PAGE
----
If your cats are anything like mine, they are really rough on their toys. After all, good toys should mimic prey because cats are on the hunt when they play. If you’re rotating and replacing toys regularly, it can get pricey to stay on top of your cats’ needs. That’s why I’m a fan of repurposing and reusing toys and household items as cat toys.
Here are five items you can turn into toys that you probably have in your house right now.
Cardboard – Whether it’s boxes, bags, or scratchers, kitties love cardboard. It makes fun noises when they scratch, bite, and chew. Plus it can provide your cat with a hiding place or nap spot when he needs a break. Or, turn a cardboard box into a challenging food puzzle that will keep your cat busy foraging for treats.
Blanket – Cats love to attack prey that is hiding from them. I like to use a blanket and an old toy to attract my cat’s attention. Or run a stick under the blanket to simulate a bug crawling and watch your cat attack it. You can also let them hide under the blanket or you can even build a blanket fort for the whole family to enjoy.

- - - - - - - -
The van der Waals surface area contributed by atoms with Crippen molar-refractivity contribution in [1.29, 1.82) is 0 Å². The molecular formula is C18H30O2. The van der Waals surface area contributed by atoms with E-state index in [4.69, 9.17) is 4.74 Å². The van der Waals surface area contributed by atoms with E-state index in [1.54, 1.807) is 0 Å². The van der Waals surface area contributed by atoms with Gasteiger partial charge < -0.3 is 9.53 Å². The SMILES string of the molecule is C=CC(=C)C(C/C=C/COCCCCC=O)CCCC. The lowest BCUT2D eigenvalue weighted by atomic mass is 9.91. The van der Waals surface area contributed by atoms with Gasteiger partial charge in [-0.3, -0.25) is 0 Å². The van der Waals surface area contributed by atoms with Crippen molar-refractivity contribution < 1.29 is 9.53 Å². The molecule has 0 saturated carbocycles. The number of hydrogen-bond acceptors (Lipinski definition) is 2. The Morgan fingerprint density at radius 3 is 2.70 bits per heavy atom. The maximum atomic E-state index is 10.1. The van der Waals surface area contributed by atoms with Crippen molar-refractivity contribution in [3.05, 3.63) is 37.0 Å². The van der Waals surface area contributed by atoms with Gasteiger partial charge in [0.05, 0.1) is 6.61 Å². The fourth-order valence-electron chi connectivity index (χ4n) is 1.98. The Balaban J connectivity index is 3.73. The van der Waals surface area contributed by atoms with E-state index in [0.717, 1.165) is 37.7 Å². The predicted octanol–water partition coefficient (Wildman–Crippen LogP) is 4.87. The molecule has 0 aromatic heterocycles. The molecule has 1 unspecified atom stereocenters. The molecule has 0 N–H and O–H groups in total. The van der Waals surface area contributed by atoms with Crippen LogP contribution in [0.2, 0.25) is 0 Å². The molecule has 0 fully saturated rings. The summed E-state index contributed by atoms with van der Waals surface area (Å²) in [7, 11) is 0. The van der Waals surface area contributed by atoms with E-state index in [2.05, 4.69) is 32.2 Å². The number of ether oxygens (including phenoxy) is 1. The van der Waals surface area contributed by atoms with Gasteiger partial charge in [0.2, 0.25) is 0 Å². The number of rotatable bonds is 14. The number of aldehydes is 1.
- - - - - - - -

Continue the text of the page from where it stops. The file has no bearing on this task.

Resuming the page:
Bits and Pieces – With cats one thing is for sure, they can turn anything into a toy. I’ve used receipts and old napkins more times than I can count. In fact, that’s what inspired our Looper attachment. Cats love the crinkle and texture of paper, whether they’re batting around a balled up receipt or shredding a bit of junk mail.
Odds and Ends – One of my clients says her cat loves to play with the end of a Wiggly Wand. But not with a toy attached—just the metal clip. Her cat will chase it for hours! It’s a really great way to keep using your wand toy when the attachment is worn out. The small metal clasp moves and skitters just like a bug, which can be a bit more of a challenge for your cat.
Treats – Sometimes to keep things interesting I will hide treats or kibble for my cats to find. It keeps them interested in their food and lets them flex their foraging muscles. Some cats also enjoy a game of fetch, so you can try tossing the treat for them to catch.
Whatever you do for play time, it doesn’t have to be expensive. Your cat loves spending time with you and catching her “prey.” Keep it interesting but keep it in budget.
It’s true! Some of the worn-out lures on toys aren’t what is most interesting — it’s the INTERACTION and the motion! And the simplest things — a crinkled-up foil or paper ball, a string — are the best loved toys!
Leave a comment